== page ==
Reclaiming & Celebrating My Indigenous Identity: How “Nokshi Kantha” Has Healed Bengali People for Centuries Through Trans-generational Resilience 2020

Reclaiming & Celebrating My Indigenous Identity: How “Nokshi Kantha” Has Healed Bengali People for Centuries Through Trans-generational Resilience with Farhana Sobhan (Shama), MA
As an immigrant who acculturated to the US at 16, much of my indigenous identity had been lost. I am inspired to reclaim and celebrate my own indigenous identity as a Bangladeshi/Bengali woman. It’s important for me to show that Bangladesh is more than just flooding, poverty, and Muslim extremism. Because to me, Bangladesh is a place of art, culture, rich traditions that has been healing some of the most marginalized people in the world.

I am going to share an ancient art form called “Nokshi Kantha” (an embroidered quilt), and how is has healed Bengali people for centuries. Traditionally, Nokshi Kanthas has been made from recycled sharis worn by our mothers and grandmothers, but the art form is currently depicted in all types of clothing, household decorations, etc. and not limited to Kanthas anymore. This has allowed Bangladeshi people, specially women, to not only tell their stories through this art form, but also heal themselves, their communities, as well as financially support them through selling their embroidered art-work.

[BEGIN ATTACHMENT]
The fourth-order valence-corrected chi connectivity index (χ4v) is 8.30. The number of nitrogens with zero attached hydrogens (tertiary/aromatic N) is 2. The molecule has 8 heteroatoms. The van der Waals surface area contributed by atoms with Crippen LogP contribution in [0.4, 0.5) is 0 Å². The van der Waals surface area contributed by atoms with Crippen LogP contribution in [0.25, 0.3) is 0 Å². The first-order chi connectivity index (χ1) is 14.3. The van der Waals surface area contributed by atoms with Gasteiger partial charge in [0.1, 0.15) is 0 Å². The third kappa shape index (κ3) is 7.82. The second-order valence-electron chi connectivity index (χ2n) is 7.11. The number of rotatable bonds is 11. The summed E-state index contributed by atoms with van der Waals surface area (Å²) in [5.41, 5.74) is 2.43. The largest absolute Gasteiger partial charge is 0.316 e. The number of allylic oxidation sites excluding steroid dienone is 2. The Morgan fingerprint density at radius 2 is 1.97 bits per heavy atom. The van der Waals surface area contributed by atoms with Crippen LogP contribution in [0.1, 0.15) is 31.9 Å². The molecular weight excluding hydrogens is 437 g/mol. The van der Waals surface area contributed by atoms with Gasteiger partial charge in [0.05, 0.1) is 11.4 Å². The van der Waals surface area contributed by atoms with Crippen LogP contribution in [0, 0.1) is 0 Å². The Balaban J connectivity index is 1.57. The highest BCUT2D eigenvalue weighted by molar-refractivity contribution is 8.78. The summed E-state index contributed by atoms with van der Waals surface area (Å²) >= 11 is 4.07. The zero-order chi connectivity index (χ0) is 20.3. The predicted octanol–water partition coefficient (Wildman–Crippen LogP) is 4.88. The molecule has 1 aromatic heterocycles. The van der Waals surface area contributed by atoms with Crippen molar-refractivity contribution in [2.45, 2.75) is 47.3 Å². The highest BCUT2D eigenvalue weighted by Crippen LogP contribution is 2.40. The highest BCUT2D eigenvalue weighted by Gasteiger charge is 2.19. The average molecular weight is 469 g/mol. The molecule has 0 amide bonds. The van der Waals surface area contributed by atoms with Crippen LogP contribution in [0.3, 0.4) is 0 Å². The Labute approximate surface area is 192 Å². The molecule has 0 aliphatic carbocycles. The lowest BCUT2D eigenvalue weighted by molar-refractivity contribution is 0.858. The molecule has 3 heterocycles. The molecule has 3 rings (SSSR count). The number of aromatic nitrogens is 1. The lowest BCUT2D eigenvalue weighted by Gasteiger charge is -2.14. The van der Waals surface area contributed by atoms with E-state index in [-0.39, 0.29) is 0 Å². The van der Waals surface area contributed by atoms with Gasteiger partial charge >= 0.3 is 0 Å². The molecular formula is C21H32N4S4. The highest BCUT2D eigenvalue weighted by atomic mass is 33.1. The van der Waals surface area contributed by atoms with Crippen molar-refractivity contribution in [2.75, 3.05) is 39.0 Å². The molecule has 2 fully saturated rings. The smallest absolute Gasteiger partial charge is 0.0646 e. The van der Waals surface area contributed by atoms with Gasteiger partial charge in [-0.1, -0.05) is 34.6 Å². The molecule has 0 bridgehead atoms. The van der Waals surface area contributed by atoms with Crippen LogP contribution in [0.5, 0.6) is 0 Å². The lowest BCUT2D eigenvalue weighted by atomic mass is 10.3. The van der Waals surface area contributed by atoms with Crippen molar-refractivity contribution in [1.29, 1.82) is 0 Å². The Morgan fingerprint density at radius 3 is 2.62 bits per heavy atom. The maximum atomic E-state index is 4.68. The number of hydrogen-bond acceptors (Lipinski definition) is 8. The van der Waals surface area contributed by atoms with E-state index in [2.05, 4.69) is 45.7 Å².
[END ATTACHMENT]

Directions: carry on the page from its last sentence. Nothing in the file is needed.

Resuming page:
This workshop is intended for anyone interested in integrating expressive arts in their work with clients, or their own arts/healing practices. We will explore specific metaphors, symbols, and motifs that commonly appear in Nokshi Kanthas that tells stories. We will sing along/hum to traditional Bengali folk music, share our own stories of resilience, do hair-braiding, etc. to inspire and create a collaborative environment reminiscent of rural villages in Bangladesh. Traditionally in the Nokshi Kantha making process, artists collaborate on various steps of the process, defying the Western concept of individual ownership of artwork. Following collaborative cultural traditions, participants will be invited to co-create a Nokski Kantha together through drawing, embroidering, dancing, singing, humming, moving, and any other expressive way participants feel inspired to.

Queen Track

Saturday, March 28, 2020

2:15 – 6PM

orange splash

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